Though the rainfall was predicted in advance, locust outbreaks and COVID meant vulnerable people were already less able to handle the floods and secondary hazards such as widespread landslides and a cholera outbreak. The wet conditions were also ideal for further breeding of desert locusts. When it rains, it truly does pour.
Water crises caused by droughts and resource mismanagement were ranked as the fifth highest risk in terms of impact in the 2020 Global Risks Report – greater than infectious diseases and unemployment.
The severe drought across central and western US is the first billion-dollar drought of 2020, contributing to a record-breaking 16 weather and climate disasters with USD$1 billion or more in damages in the US in 2020 alone.
Conditions during 2020 represented the latest phase of a “mega-drought” over the past 20 years. By the peak in summer, a third of the US was in a moderate drought and much of the west was under severe to extreme drought. This coincided with abnormally hot summer temperatures and over 2 million acres of land burned nationwide, further enhancing drought conditions in a vicious cycle.
The Rio Grande river, a major source of water supply for southwest states, would have completely ceased to flow had water providers not decided to pause existing water diversion schemes. Other impacts included crop damage from one in 50 year dry soil moisture conditions and a rise in dust storms reminiscent of the 1930s Dust Bowl.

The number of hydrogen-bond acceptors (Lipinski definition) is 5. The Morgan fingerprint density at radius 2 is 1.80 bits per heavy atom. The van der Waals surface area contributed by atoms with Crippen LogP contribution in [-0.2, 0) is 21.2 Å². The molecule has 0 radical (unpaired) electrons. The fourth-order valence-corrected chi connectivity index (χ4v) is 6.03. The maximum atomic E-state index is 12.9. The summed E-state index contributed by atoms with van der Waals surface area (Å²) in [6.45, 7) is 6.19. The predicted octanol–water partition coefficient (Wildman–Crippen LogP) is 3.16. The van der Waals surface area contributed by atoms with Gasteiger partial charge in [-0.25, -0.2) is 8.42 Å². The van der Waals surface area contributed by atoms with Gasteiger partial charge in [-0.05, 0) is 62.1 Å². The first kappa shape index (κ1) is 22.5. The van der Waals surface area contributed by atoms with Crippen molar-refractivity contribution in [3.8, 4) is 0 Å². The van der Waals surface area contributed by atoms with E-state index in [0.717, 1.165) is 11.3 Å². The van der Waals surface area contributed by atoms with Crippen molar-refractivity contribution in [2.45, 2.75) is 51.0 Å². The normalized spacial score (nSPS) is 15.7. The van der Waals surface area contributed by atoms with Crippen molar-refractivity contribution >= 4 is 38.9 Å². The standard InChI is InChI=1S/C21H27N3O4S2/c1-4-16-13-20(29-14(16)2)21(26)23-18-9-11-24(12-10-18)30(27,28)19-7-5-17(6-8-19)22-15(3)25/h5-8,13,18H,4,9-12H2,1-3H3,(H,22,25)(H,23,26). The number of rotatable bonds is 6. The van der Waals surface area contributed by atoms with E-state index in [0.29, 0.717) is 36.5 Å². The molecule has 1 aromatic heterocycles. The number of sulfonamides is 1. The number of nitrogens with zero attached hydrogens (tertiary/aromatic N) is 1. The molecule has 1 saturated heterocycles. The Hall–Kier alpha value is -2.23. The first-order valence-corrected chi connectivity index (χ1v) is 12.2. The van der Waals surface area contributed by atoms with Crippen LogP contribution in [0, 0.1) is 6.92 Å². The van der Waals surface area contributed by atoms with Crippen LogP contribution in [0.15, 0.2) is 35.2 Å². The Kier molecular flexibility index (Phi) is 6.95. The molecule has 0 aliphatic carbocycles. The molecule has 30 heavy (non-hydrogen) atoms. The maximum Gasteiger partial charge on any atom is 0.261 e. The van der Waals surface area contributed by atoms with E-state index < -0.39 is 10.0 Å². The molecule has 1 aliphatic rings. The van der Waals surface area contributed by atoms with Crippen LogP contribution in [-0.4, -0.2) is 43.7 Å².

The latest seasonal outlooks estimate that drought conditions may extend westwards and persist into 2021, complicating the recovery from a difficult year.
In May, while a large cyclone struck Bangladesh and eastern India, the north of India experienced temperatures of up to 47℃. This also delayed the onset of the monsoon, impacting farming.
The northern hemisphere summer saw repeated heatwaves, culminating in mid-August. Japan, for instance, had record-breaking temperatures with cities across the country having multiple days at 40°C. In one week, more than 12,000 people were admitted to hospital with heat-related illnesses. Even the UK’s heatwave, accompanied by tropical nights, caused 1,700 excess deaths.
At the start of the summer season in Australia, temperature records have already been broken. It seems the year will go out on an extreme high.
2020 was alarming, unforgettable and traumatic – and not only because of COVID-19. Lethal natural hazards are increasing in frequency under our changing climate, and 2020 is a testament to that.
Chloe Brimicombe, PhD Candidate in Climate Change and Health, University of Reading; Elliott Sainsbury, PhD Researcher, Hurricanes and Post-Tropical Cyclones, University of Reading; Gabrielle Powell, PhD Candidate in Environmental Science, University of Reading, and Wilson Chan, PhD Researcher in Drought Risk, University of Reading
This article is republished from The Conversation under a Creative Commons license. Read the original article.
Be the first to comment